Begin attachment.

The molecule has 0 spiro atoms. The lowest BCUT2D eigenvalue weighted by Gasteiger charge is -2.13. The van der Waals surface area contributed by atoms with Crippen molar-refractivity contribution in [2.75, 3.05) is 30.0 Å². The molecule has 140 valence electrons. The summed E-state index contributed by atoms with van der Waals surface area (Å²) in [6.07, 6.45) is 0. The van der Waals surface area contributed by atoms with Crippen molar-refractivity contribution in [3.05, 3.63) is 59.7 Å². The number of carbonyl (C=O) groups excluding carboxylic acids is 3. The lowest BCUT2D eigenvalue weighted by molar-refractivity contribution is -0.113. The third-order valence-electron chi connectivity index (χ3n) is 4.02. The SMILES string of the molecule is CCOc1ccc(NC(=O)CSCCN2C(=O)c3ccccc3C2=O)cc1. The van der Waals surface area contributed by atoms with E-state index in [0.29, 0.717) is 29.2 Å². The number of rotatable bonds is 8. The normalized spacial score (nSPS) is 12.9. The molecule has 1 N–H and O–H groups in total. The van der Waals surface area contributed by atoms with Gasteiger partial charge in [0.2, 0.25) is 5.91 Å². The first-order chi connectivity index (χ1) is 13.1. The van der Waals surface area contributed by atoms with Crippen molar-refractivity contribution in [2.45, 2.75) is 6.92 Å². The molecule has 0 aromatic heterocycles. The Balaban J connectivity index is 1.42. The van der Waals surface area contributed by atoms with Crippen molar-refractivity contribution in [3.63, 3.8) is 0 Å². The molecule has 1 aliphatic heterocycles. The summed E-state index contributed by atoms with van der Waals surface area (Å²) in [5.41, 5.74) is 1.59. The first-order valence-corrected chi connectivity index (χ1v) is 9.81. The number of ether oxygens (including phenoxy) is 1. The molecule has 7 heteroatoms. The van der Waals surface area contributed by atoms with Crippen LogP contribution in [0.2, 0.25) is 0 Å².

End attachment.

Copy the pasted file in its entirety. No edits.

The molecule has 0 spiro atoms. The lowest BCUT2D eigenvalue weighted by Gasteiger charge is -2.13. The van der Waals surface area contributed by atoms with Crippen molar-refractivity contribution in [2.75, 3.05) is 30.0 Å². The molecule has 140 valence electrons. The summed E-state index contributed by atoms with van der Waals surface area (Å²) in [6.07, 6.45) is 0. The van der Waals surface area contributed by atoms with Crippen molar-refractivity contribution in [3.05, 3.63) is 59.7 Å². The number of carbonyl (C=O) groups excluding carboxylic acids is 3. The lowest BCUT2D eigenvalue weighted by molar-refractivity contribution is -0.113. The third-order valence-electron chi connectivity index (χ3n) is 4.02. The SMILES string of the molecule is CCOc1ccc(NC(=O)CSCCN2C(=O)c3ccccc3C2=O)cc1. The van der Waals surface area contributed by atoms with E-state index in [0.29, 0.717) is 29.2 Å². The number of rotatable bonds is 8. The normalized spacial score (nSPS) is 12.9. The molecule has 1 N–H and O–H groups in total. The van der Waals surface area contributed by atoms with Gasteiger partial charge in [0.2, 0.25) is 5.91 Å². The first-order chi connectivity index (χ1) is 13.1. The van der Waals surface area contributed by atoms with Crippen molar-refractivity contribution in [2.45, 2.75) is 6.92 Å². The molecule has 0 aromatic heterocycles. The Balaban J connectivity index is 1.42. The van der Waals surface area contributed by atoms with Crippen molar-refractivity contribution in [3.63, 3.8) is 0 Å². The molecule has 1 aliphatic heterocycles. The summed E-state index contributed by atoms with van der Waals surface area (Å²) in [5.41, 5.74) is 1.59. The first-order valence-corrected chi connectivity index (χ1v) is 9.81. The number of ether oxygens (including phenoxy) is 1. The molecule has 7 heteroatoms. The van der Waals surface area contributed by atoms with Crippen LogP contribution in [0.2, 0.25) is 0 Å².